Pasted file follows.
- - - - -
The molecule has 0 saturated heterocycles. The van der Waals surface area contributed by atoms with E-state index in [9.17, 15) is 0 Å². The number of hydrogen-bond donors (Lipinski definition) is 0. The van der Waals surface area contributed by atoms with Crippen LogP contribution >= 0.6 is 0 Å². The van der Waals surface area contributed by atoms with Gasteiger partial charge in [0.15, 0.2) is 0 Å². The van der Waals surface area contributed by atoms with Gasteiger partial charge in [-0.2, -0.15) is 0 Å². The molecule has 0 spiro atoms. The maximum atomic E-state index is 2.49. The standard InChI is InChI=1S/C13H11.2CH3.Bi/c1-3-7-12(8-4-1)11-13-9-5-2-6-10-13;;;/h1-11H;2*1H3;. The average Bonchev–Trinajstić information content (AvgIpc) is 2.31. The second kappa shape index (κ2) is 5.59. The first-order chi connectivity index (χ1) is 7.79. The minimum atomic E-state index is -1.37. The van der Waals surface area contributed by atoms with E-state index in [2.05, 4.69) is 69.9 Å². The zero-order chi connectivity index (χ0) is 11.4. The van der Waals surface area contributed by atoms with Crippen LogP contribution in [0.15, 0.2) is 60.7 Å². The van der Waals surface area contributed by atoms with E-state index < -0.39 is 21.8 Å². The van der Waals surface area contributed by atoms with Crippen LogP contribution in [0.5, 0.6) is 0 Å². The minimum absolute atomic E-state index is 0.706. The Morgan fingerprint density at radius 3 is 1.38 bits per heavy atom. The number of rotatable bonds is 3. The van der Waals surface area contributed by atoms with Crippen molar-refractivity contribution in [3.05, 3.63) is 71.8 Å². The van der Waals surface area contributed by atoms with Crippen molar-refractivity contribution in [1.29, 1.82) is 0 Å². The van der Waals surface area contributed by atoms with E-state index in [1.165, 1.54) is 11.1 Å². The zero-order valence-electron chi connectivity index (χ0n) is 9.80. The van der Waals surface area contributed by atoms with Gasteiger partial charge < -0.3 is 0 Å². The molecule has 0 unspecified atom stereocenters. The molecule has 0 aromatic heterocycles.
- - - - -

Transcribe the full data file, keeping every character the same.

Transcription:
The molecule has 0 saturated heterocycles. The van der Waals surface area contributed by atoms with E-state index in [9.17, 15) is 0 Å². The number of hydrogen-bond donors (Lipinski definition) is 0. The van der Waals surface area contributed by atoms with Crippen LogP contribution >= 0.6 is 0 Å². The van der Waals surface area contributed by atoms with Gasteiger partial charge in [0.15, 0.2) is 0 Å². The van der Waals surface area contributed by atoms with Gasteiger partial charge in [-0.2, -0.15) is 0 Å². The molecule has 0 spiro atoms. The maximum atomic E-state index is 2.49. The standard InChI is InChI=1S/C13H11.2CH3.Bi/c1-3-7-12(8-4-1)11-13-9-5-2-6-10-13;;;/h1-11H;2*1H3;. The average Bonchev–Trinajstić information content (AvgIpc) is 2.31. The second kappa shape index (κ2) is 5.59. The first-order chi connectivity index (χ1) is 7.79. The minimum atomic E-state index is -1.37. The van der Waals surface area contributed by atoms with E-state index in [2.05, 4.69) is 69.9 Å². The zero-order chi connectivity index (χ0) is 11.4. The van der Waals surface area contributed by atoms with Crippen LogP contribution in [0.15, 0.2) is 60.7 Å². The van der Waals surface area contributed by atoms with E-state index < -0.39 is 21.8 Å². The van der Waals surface area contributed by atoms with Crippen LogP contribution in [0.5, 0.6) is 0 Å². The minimum absolute atomic E-state index is 0.706. The Morgan fingerprint density at radius 3 is 1.38 bits per heavy atom. The number of rotatable bonds is 3. The van der Waals surface area contributed by atoms with Crippen molar-refractivity contribution in [3.05, 3.63) is 71.8 Å². The van der Waals surface area contributed by atoms with Crippen molar-refractivity contribution in [1.29, 1.82) is 0 Å². The van der Waals surface area contributed by atoms with E-state index in [1.165, 1.54) is 11.1 Å². The zero-order valence-electron chi connectivity index (χ0n) is 9.80. The van der Waals surface area contributed by atoms with Gasteiger partial charge < -0.3 is 0 Å². The molecule has 0 unspecified atom stereocenters. The molecule has 0 aromatic heterocycles.